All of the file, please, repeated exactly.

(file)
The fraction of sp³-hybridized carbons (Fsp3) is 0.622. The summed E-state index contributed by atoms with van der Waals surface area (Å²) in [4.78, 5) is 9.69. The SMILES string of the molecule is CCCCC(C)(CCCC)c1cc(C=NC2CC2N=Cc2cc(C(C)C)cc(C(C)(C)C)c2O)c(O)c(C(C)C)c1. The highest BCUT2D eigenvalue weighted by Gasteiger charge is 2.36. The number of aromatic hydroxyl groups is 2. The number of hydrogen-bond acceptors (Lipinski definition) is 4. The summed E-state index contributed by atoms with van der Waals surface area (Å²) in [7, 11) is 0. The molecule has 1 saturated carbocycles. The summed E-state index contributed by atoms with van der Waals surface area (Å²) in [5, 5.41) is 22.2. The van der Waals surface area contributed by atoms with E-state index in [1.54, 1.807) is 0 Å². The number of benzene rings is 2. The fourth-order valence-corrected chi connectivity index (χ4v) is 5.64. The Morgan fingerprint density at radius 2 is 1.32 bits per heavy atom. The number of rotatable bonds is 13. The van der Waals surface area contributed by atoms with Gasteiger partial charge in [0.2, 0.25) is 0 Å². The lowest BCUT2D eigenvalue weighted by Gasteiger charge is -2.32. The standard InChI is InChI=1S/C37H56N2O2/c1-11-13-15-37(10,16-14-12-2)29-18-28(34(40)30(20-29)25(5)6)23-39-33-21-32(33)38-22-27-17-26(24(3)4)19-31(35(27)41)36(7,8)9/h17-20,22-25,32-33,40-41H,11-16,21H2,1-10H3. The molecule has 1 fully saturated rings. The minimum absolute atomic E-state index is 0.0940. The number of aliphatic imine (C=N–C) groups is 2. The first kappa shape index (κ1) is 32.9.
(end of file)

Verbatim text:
The fraction of sp³-hybridized carbons (Fsp3) is 0.622. The summed E-state index contributed by atoms with van der Waals surface area (Å²) in [4.78, 5) is 9.69. The SMILES string of the molecule is CCCCC(C)(CCCC)c1cc(C=NC2CC2N=Cc2cc(C(C)C)cc(C(C)(C)C)c2O)c(O)c(C(C)C)c1. The highest BCUT2D eigenvalue weighted by Gasteiger charge is 2.36. The number of aromatic hydroxyl groups is 2. The number of hydrogen-bond acceptors (Lipinski definition) is 4. The summed E-state index contributed by atoms with van der Waals surface area (Å²) in [7, 11) is 0. The molecule has 1 saturated carbocycles. The summed E-state index contributed by atoms with van der Waals surface area (Å²) in [5, 5.41) is 22.2. The van der Waals surface area contributed by atoms with E-state index in [1.54, 1.807) is 0 Å². The number of benzene rings is 2. The fourth-order valence-corrected chi connectivity index (χ4v) is 5.64. The Morgan fingerprint density at radius 2 is 1.32 bits per heavy atom. The number of rotatable bonds is 13. The van der Waals surface area contributed by atoms with Gasteiger partial charge in [0.2, 0.25) is 0 Å². The lowest BCUT2D eigenvalue weighted by Gasteiger charge is -2.32. The standard InChI is InChI=1S/C37H56N2O2/c1-11-13-15-37(10,16-14-12-2)29-18-28(34(40)30(20-29)25(5)6)23-39-33-21-32(33)38-22-27-17-26(24(3)4)19-31(35(27)41)36(7,8)9/h17-20,22-25,32-33,40-41H,11-16,21H2,1-10H3. The molecule has 1 fully saturated rings. The minimum absolute atomic E-state index is 0.0940. The number of aliphatic imine (C=N–C) groups is 2. The first kappa shape index (κ1) is 32.9.